I’ve lost 40 pounds and have 20 more that I would like to lose. I love my body, but I have a trouble area that will not budge with exercise and clean eating. I have decided to get liposuction if I lose the rest of the weight and the area still hasn’t budged. I feel like this is reasonable, and I don’t consider it “cheating.”
I have a consultation scheduled, and my boyfriend does not approve. He believes I don’t need it and I’m just not working out enough or doing the right exercises. I just don’t think he understands. I know it's my body and I still plan to go through with it, but I want him to be on board and support me. How do I get him to understand? —Anonymous
First, congratulations on taking control of your health and putting in the work to get the results you want. With a lot of discipline and certainly some major lifestyle changes, you’ve accomplished a great feat. I’m proud of you.
Most people would consider the approach that you’re taking to be quite reasonable. After working to lose a considerable amount of weight, you want to be happy with what you see in the mirror. You’ve committed to losing another 20, and given your past progress, there’s no reason to believe you won’t reach your goal. You’ve decided to make your final evaluation once you’ve met your weight-loss goals. That’s a responsible way to approach the surgery.
It’s also nice that you’ve shared your thoughts with your boyfriend, but unfortunate that he’s not on board. It would be great if he were more supportive of your possible surgery, but the truth is, you can’t force him to be. He has his own ideas of what he finds attractive—or not—and he’s entitled to that, just as you are. The good news is that you don’t need his permission to move forward, and your opinion on your own body trumps his … by far.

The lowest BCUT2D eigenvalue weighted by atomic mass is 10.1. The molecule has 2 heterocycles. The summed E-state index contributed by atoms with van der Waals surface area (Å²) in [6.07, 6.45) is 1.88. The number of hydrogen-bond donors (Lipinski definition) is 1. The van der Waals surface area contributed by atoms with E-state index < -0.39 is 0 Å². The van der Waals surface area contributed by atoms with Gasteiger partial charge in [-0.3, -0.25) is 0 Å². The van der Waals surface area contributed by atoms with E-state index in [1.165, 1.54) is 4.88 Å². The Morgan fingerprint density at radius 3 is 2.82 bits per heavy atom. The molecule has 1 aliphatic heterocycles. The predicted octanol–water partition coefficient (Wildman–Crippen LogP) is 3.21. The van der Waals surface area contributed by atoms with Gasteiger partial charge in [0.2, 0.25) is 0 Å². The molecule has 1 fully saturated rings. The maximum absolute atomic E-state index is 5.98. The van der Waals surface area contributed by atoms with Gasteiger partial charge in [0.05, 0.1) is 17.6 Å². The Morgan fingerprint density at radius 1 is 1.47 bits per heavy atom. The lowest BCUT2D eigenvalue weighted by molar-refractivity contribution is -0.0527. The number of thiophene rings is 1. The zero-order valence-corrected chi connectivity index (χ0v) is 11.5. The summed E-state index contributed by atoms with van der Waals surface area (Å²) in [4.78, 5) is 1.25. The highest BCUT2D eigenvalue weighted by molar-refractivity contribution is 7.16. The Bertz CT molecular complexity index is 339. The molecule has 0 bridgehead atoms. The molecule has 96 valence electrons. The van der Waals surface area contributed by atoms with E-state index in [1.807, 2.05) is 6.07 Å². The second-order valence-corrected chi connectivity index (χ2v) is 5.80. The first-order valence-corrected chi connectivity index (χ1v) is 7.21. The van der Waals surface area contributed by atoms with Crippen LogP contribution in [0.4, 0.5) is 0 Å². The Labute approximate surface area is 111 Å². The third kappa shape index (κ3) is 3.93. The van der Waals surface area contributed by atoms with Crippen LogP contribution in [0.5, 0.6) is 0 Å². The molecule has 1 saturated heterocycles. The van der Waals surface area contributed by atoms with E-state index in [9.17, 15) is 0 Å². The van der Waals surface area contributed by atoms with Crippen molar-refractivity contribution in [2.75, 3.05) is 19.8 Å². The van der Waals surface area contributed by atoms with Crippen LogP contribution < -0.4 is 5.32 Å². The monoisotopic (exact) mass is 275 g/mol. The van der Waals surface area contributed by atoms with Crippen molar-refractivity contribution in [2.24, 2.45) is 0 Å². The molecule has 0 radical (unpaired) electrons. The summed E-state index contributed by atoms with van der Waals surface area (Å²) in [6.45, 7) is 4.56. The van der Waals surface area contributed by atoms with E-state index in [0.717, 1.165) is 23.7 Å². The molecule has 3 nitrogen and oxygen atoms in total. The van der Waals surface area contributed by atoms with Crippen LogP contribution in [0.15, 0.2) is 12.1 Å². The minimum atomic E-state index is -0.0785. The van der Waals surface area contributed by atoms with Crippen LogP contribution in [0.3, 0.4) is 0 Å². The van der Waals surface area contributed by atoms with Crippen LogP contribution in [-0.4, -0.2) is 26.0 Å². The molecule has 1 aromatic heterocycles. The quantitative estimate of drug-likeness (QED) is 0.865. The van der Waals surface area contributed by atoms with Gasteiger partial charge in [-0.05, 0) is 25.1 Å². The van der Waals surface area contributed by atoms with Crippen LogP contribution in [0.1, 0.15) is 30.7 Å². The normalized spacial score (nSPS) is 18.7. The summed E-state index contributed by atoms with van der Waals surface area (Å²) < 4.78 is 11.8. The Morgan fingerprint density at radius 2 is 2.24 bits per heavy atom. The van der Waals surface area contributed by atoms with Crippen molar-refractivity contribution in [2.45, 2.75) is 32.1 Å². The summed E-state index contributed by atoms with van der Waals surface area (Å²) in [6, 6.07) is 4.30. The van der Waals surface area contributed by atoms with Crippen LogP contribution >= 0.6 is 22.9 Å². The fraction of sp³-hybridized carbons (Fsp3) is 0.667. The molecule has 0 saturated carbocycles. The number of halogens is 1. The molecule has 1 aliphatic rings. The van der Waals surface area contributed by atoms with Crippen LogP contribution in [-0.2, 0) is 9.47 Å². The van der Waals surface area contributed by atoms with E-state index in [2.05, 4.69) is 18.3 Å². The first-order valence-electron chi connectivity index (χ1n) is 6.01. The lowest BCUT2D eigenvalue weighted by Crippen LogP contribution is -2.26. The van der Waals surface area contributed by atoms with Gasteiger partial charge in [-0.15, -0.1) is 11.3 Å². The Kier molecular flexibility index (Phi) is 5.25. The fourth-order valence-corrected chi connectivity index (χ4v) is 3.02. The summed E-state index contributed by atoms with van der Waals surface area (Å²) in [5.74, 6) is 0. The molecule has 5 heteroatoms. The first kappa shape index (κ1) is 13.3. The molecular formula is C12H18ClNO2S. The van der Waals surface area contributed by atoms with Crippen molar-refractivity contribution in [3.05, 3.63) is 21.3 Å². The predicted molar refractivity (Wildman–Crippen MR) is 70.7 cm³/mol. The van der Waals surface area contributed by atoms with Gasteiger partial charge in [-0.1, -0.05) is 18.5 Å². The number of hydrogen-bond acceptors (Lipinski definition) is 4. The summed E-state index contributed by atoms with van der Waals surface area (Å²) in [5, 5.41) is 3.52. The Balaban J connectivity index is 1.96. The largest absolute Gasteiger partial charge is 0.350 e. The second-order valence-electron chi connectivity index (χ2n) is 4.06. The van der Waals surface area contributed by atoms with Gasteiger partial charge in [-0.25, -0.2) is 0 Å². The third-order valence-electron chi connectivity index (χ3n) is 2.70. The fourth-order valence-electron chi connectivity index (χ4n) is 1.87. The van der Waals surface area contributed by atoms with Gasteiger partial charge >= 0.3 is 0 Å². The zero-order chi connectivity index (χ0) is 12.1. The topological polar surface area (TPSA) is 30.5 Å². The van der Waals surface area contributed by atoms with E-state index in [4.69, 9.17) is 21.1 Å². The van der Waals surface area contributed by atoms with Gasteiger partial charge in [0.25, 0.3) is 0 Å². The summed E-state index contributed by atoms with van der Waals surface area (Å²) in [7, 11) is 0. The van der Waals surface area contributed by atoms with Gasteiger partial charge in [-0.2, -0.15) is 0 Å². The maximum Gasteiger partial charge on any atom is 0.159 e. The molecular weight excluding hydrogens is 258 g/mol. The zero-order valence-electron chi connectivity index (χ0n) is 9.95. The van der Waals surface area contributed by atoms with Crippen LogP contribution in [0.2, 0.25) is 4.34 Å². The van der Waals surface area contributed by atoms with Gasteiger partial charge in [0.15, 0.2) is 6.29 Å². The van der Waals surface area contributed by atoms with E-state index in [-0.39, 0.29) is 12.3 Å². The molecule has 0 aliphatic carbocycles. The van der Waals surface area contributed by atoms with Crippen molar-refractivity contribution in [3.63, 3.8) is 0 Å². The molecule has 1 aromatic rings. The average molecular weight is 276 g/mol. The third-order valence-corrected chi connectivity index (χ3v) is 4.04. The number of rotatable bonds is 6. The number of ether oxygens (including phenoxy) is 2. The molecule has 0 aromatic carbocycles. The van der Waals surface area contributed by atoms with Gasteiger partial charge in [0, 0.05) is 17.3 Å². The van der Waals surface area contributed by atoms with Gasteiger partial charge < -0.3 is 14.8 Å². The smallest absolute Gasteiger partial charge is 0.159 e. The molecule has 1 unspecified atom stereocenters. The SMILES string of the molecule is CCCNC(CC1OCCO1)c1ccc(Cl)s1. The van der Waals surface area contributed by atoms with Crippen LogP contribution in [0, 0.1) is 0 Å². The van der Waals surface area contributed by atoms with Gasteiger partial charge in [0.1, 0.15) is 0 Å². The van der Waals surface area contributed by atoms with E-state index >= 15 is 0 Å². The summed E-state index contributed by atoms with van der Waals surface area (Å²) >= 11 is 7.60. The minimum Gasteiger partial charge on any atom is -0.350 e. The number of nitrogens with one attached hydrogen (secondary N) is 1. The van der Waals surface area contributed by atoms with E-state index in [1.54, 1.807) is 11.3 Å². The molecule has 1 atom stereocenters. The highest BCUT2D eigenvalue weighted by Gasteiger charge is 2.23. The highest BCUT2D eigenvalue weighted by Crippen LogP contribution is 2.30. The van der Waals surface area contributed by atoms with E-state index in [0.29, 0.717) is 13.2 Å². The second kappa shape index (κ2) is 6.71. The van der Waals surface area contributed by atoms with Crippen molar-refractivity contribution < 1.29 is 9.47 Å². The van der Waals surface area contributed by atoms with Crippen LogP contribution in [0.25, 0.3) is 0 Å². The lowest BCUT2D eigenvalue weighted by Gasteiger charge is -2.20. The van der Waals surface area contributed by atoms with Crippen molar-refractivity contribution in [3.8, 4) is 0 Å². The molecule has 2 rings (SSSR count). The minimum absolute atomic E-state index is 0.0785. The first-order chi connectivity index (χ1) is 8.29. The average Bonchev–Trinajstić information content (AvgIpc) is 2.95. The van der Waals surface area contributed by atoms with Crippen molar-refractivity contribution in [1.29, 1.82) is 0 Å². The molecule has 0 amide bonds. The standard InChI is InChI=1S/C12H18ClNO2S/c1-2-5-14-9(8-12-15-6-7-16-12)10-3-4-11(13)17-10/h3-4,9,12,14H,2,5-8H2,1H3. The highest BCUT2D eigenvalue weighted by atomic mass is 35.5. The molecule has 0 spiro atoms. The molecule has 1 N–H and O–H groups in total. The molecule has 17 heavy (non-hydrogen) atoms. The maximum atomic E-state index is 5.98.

But you would like him to get on board with your idea. I get it. Try getting to the real issue of what he’s afraid of, because it’s likely deeper than “I just don’t think you need it.” There have been reports in the news of people dying or having major complications as a result of cosmetic or elective surgery. Cases like Kanye West’s mother, Donda West, as well as Tameka Raymond and Joan Rivers, come to mind. Perhaps sharing the research you’ve done to pick a qualified surgeon would help ease his concerns. It may also make him more comfortable if you invite him to meet your surgeon during your consultation so he can make his own evaluation of him or her and ask questions of his own about the procedure.
Another common concern when a mate loses weight or drastically alters his or her appearance is the fear that the partner will become more attractive to others, which may be a threat to the relationship. Or there’s a fear that the partner who has made the changes will want to upgrade to someone more attractive than his or her current partner. Your boyfriend may be feeling insecure about his place in your life now that you have made improvements and are planning on making more. Give him some extra attention and compliments, and verbally reassure him that you are secure in the relationship and have no intentions of moving on.
Finally, table this conversation for now. You’re waiting to lose the weight to decide whether you will actually go through with the surgery. You may find that once the additional weight is off, your “trouble area” isn’t so troublesome anymore, and this disagreement between you and your mate will be a nonfactor. When the weight is lost, if you still want to proceed with the surgery, inform your boyfriend that you’ve given his perspective consideration, but ultimately, the surgery is something that you’ve decided to do for yourself, and while he may not like your choice, you hope that he will support you anyway.
Demetria Lucas D’Oyley is a contributing editor at The Root, a life coach and the author of Don’t Waste Your Pretty: The Go-to Guide for Making Smarter Decisions in Life & Love as well as A Belle in Brooklyn: The Go-to Girl for Advice on Living Your Best Single Life. She answers your dating and relationship questions on The Root each week. Feel free to ask anything at firstname.lastname@example.org.
Previously in Ask Demetria: “You Can’t Be the Next Wife if the Ex-Wife Still Comes 1st”